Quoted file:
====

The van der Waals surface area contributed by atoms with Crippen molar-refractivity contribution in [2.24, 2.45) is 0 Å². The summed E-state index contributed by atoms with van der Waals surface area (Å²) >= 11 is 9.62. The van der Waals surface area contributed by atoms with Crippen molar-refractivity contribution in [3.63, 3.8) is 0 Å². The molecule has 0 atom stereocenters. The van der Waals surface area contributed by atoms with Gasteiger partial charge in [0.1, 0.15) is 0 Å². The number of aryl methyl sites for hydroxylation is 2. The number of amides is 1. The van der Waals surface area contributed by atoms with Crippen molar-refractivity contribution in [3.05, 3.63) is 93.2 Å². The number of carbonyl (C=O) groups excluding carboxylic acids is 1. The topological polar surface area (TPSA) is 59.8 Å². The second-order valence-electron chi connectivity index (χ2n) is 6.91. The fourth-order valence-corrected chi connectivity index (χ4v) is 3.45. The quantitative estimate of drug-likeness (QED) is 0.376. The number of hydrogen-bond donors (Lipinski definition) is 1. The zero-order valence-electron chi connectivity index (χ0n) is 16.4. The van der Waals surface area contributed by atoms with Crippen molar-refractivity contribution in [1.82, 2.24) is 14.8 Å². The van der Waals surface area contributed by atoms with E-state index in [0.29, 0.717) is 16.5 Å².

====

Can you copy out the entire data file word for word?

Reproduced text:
The van der Waals surface area contributed by atoms with Crippen molar-refractivity contribution in [2.24, 2.45) is 0 Å². The summed E-state index contributed by atoms with van der Waals surface area (Å²) >= 11 is 9.62. The van der Waals surface area contributed by atoms with Crippen molar-refractivity contribution in [3.63, 3.8) is 0 Å². The molecule has 0 atom stereocenters. The van der Waals surface area contributed by atoms with Gasteiger partial charge in [0.1, 0.15) is 0 Å². The number of aryl methyl sites for hydroxylation is 2. The number of amides is 1. The van der Waals surface area contributed by atoms with Crippen molar-refractivity contribution in [3.05, 3.63) is 93.2 Å². The number of carbonyl (C=O) groups excluding carboxylic acids is 1. The topological polar surface area (TPSA) is 59.8 Å². The second-order valence-electron chi connectivity index (χ2n) is 6.91. The fourth-order valence-corrected chi connectivity index (χ4v) is 3.45. The quantitative estimate of drug-likeness (QED) is 0.376. The number of hydrogen-bond donors (Lipinski definition) is 1. The zero-order valence-electron chi connectivity index (χ0n) is 16.4. The van der Waals surface area contributed by atoms with Crippen molar-refractivity contribution in [1.82, 2.24) is 14.8 Å². The van der Waals surface area contributed by atoms with E-state index in [0.29, 0.717) is 16.5 Å².